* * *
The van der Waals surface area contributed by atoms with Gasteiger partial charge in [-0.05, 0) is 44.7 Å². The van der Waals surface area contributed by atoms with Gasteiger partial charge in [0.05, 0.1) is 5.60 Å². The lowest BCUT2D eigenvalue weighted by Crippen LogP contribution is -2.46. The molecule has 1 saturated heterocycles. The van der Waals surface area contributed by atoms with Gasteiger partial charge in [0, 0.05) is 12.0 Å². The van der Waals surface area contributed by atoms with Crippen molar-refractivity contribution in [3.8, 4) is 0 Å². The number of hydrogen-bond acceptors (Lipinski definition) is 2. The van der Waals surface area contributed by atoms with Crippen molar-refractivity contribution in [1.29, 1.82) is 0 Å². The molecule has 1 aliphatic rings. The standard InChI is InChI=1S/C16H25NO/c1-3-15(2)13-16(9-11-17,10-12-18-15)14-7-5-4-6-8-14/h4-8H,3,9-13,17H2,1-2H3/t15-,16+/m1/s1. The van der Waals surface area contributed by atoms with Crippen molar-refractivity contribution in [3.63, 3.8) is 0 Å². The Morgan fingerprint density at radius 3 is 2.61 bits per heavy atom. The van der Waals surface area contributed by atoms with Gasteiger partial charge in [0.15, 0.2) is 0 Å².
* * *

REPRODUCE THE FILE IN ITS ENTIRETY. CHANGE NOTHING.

The van der Waals surface area contributed by atoms with Gasteiger partial charge in [-0.05, 0) is 44.7 Å². The van der Waals surface area contributed by atoms with Gasteiger partial charge in [0.05, 0.1) is 5.60 Å². The lowest BCUT2D eigenvalue weighted by Crippen LogP contribution is -2.46. The molecule has 1 saturated heterocycles. The van der Waals surface area contributed by atoms with Gasteiger partial charge in [0, 0.05) is 12.0 Å². The van der Waals surface area contributed by atoms with Crippen molar-refractivity contribution in [3.8, 4) is 0 Å². The number of hydrogen-bond acceptors (Lipinski definition) is 2. The van der Waals surface area contributed by atoms with Crippen molar-refractivity contribution in [1.29, 1.82) is 0 Å². The molecule has 1 aliphatic rings. The standard InChI is InChI=1S/C16H25NO/c1-3-15(2)13-16(9-11-17,10-12-18-15)14-7-5-4-6-8-14/h4-8H,3,9-13,17H2,1-2H3/t15-,16+/m1/s1. The van der Waals surface area contributed by atoms with Crippen molar-refractivity contribution in [3.63, 3.8) is 0 Å². The Morgan fingerprint density at radius 3 is 2.61 bits per heavy atom. The van der Waals surface area contributed by atoms with Gasteiger partial charge in [0.15, 0.2) is 0 Å².